FOR IMMEDIATE RELEASE: January 20, 2011
Arcadia, California — A coalition of national and local organizations including Project Coyote, the San Gabriel Friends of Wildlife, the Animal Welfare Institute, and the Angeles Chapter of Sierra Club praised the Arcadia City Council for their unanimous vote Tuesday night to end the city’s coyote trapping program by the end of the month.
Public outcry against the program that costs residents more than $30K each year led to the council’s decision to hold a special “study session” to consider whether to continue the city’s contract with Animal Pest Management Services.
“We commend the City Council for voting unanimously to stop a coyote snaring program that is ultimately ineffective, ecologically unsound, and inhumane,” said Camilla Fox, Executive Director of Project Coyote and Wildlife Consultant with the Animal Welfare Institute. “We have offered our services and resources to the city to help them move forward with a long-term outreach program to inform residents about how to coexist with coyotes and other urban wildlife,” said Fox. “Education and a consistent message is key in informing residents about living with urban wildlife and we commend the city for starting to expand its outreach efforts.”
After learning of the city’s $30K annual contract with the private wildlife removal firm which employs wire neck snares and has killed 20 coyotes to date, local residents gathered more than 1,000 signatures calling on the City Council to end its contract with Animal Pest Management Services. They asked the city instead to adopt and implement a long-term coexistence and management plan as other municipalities and counties have done including Marin County, Denver, and Vancouver.
“Most people had no idea their tax-dollars were being spent to trap and kill native wildlife,” said Bonnie Barron of the San Gabriel Valley Friends of Wildlife. “When they learned about this most were shocked and readily signed our petition to stop the indiscriminate killing. Some were so moved that they came and testified at Tuesday night’s study session including 15 Arcadia residents.” San Gabriel Valley Friends of Wildlife, along with Pasadena Humane Society, Project Coyote, and the Animal Welfare Institute organized a free public educational forum, “Coyotes in our Midst”, on November 30th at the LA County Arboretum which attracted more than 250 attendees.
Reading a statement on behalf of Project Coyote and the Sierra Club’s EndangeredSpecies and Wildlife Committee (Angeles Chapter) for which she chairs, Dr. Rosemarie White stated that “Studies show that local coyote populations may actually increase as a direct result of lethal control; as pup survival and immigration of coyotes from surrounding areas increase to fill the vacant territorial niches…..Coyotes actually serve a vital ecological role by helping to reduce rodent populations and by keeping ecosystems clean of carrion. In addition, coyotes help to keep mesopredators such as foxes, raccoons, skunks and opossums in check thereby helping to boost ground and songbird abundance and diversity.” Dr. White also sits on the National Sierra Club’s Wildlife and Endangered Species Committee which helps to set wildlife policy for the entire organization.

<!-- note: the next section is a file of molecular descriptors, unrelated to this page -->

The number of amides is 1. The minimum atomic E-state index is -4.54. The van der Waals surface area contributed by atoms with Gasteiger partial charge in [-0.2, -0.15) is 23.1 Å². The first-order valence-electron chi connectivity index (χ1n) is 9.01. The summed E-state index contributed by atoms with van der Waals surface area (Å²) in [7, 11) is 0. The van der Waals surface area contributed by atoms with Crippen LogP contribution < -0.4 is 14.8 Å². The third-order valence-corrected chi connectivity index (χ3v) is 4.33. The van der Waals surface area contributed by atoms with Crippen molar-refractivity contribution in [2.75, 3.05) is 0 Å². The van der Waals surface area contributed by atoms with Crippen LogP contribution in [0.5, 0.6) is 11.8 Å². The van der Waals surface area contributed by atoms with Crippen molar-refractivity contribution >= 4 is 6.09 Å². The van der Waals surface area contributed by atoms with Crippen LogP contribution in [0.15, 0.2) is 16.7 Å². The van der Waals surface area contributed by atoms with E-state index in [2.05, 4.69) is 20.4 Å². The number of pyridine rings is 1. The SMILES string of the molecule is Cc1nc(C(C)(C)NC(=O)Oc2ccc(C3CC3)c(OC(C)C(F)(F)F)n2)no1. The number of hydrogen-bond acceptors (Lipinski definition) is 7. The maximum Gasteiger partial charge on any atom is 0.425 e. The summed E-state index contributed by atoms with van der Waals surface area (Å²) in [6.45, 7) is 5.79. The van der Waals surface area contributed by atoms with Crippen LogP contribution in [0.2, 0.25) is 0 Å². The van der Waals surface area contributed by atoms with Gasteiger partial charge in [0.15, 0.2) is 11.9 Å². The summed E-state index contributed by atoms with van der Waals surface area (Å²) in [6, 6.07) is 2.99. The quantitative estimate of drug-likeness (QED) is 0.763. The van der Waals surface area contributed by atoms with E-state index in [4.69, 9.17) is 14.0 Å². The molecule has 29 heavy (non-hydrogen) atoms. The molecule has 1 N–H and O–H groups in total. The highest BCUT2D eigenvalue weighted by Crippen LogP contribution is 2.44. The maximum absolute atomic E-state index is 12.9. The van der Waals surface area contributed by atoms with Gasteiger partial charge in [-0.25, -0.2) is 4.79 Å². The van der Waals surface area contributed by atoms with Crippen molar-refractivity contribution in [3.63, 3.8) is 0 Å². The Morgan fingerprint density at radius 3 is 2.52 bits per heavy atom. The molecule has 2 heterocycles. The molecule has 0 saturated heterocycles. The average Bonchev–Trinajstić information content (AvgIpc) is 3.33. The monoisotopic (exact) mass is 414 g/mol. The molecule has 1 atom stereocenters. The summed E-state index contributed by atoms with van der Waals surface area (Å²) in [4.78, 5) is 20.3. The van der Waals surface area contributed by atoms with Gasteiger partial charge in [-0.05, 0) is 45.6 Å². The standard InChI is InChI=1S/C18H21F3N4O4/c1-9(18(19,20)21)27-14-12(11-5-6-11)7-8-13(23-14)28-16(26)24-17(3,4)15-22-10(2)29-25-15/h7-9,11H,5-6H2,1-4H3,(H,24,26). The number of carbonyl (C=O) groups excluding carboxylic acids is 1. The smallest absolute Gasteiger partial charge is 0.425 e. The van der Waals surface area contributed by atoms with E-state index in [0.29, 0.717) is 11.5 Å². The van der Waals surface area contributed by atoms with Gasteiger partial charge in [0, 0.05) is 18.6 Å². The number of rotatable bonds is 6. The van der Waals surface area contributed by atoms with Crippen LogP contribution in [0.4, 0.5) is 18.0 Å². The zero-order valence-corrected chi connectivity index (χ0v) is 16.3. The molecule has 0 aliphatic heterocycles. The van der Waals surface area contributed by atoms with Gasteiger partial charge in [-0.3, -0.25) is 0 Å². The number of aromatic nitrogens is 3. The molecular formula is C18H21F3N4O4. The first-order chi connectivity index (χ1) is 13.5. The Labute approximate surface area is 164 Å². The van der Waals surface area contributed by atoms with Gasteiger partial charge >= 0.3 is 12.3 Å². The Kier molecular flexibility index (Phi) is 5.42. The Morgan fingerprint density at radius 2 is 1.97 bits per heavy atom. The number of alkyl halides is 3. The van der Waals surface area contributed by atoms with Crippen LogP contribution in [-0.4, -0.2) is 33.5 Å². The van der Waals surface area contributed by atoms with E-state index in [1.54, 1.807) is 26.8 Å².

“Arcadia has the opportunity to follow the lead of other progressive jurisdictions and continue the trend to coexist with urban wildlife and we will help them toward this goal in any way we can,” said Fox.
Project Coyote is a national non-profit organization of scientists and educators promoting coexistence between people and coyotes and advocating on behalf of North America’s native Song Dog and other wildlife. Moreinformation: www.ProjectCoyote.org
San Gabriel Friends of Wildlife
San Gabriel Friends of Wildlife based in Pasadena is a local organization that seeks to educate residents about how to coexist with urban wildlife within the San Gabriel Mountain region of Southern California. More information: (626) 737-6171.
The Animal Welfare Institute
The Animal Welfare Institute is anon-profit charitable organization founded in 1951 to alleviate the suffering caused to animals by humans. More information: www.awionline.org.
The Angles Chapter of the Sierra Club
The Angeles Chapter of the Sierra Club is the largest chapter of the Sierra Club with over 60,000 members from Los Angeles and Orange Counties. More information: www.angeles.sierraclub.org.